Washington, Aug 1 (IANS) A US federal judge has blocked the public availability of blueprints that provide instructions for making guns using 3-D printers, just hours before the documents were expected to be published online by a Texas group that had reached an agreement with the Donald Trump administration to do so.
US District Court Judge Robert Lasnik in Seattle granted a temporary restraining order on Tuesday night barring a trove of downloadable information about creating the do-it-yourself weapons, according to the Washington Post.
The Defence Distributed group had reached a settlement with the Trump administration in June to allow it to legally publish the plans. But eight states and the District of Columbia sued the government earlier this week to block the deal, arguing the untraceable guns were a safety risk.
New York Governor Andrew M. Cuomo on Tuesday also issued a cease-and-desist order against the man who was scheduled to post them online.
The judge said that the publication of the manuals by Texas-based Defence Distributed creates “the probability of irreparable harm”. He scheduled another hearing for August 10.
Although Defence Distributed had been expected to publish the blueprints on Wednesday, it uploaded files for nine types of gun to its website last week. Between Friday and Sunday, more than 1,000 people downloaded the files for building a gun apparently modelled on the AR-15 rifle — the gun used in many of the mass shootings in the US.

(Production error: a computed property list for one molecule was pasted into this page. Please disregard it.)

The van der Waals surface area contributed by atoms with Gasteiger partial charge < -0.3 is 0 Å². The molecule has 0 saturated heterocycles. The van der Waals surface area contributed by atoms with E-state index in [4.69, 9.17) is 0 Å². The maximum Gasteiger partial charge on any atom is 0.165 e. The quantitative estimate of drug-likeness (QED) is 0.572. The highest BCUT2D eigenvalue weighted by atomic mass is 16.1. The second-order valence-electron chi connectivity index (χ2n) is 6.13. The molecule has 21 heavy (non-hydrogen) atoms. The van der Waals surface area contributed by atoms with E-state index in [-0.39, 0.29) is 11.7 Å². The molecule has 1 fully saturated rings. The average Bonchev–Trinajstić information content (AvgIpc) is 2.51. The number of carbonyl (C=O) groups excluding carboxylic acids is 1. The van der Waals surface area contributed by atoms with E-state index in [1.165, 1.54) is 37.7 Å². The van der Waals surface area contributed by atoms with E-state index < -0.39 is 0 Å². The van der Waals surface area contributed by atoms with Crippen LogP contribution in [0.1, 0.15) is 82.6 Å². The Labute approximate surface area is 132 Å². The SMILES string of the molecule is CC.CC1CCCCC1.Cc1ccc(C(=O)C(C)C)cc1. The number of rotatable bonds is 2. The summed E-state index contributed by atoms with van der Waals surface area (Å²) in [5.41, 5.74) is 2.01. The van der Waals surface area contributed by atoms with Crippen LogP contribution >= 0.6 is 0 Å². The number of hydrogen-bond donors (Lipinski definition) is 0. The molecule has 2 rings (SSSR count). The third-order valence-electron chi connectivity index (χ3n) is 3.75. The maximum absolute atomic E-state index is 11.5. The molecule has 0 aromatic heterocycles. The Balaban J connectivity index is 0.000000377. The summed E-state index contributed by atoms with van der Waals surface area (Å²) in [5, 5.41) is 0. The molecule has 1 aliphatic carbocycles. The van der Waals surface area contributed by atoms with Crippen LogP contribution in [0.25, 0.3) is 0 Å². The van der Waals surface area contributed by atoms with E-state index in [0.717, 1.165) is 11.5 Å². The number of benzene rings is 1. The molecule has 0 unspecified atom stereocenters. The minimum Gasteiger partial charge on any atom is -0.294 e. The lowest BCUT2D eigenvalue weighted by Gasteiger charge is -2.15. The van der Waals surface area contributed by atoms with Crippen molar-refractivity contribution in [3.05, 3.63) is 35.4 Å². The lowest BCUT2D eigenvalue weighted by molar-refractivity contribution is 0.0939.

The lawsuit was filed in Seattle, Washington, by the state’s Attorney General Bob Ferguson. New York, New Jersey, Massachusetts, Connecticut, Pennsylvania, Oregon, Maryland in addition to the District of Columbia were also involved.
Earlier on Tuesday, President Donald Trump said that the 3D printing of plastic guns “doesn’t seem to make much sense” after his administration reached the legal agreement with the group promoting the activity.
“I am looking into 3-D Plastic guns being sold to the public. Already spoke to NRA, doesn’t seem to make much sense!” said Trump in a Twitter post, referring to the National Rifle Association, the powerful US pro-gun organization and lobbying group.
The battle over the blueprints started in 2013, when Defence Distributed’s founder Cody Wilson made the first fully 3-D-printed pistol and posted the design files online. The federal government alleged that violated federal law. Uploading the files, it argued, was tantamount to an illegal export of firearms.
Wilson sued, and the federal government shocked all involved by reversing its position last month. It settled with Wilson, agreeing to pay $40,000 in legal fees and exempting the company from the regulations, allowing it to post the blueprints online.
But Judge Lasnik found the government didn’t follow procedure when agreeing to the settlement.
Speaking outside the court, the Washington Attorney General called the judge’s decision a “complete, total victory”.
“Everything we asked for we got from Judge Lasnik,” he said, and called on Trump to make it “unlawful for anyone to make this information available for anyone”.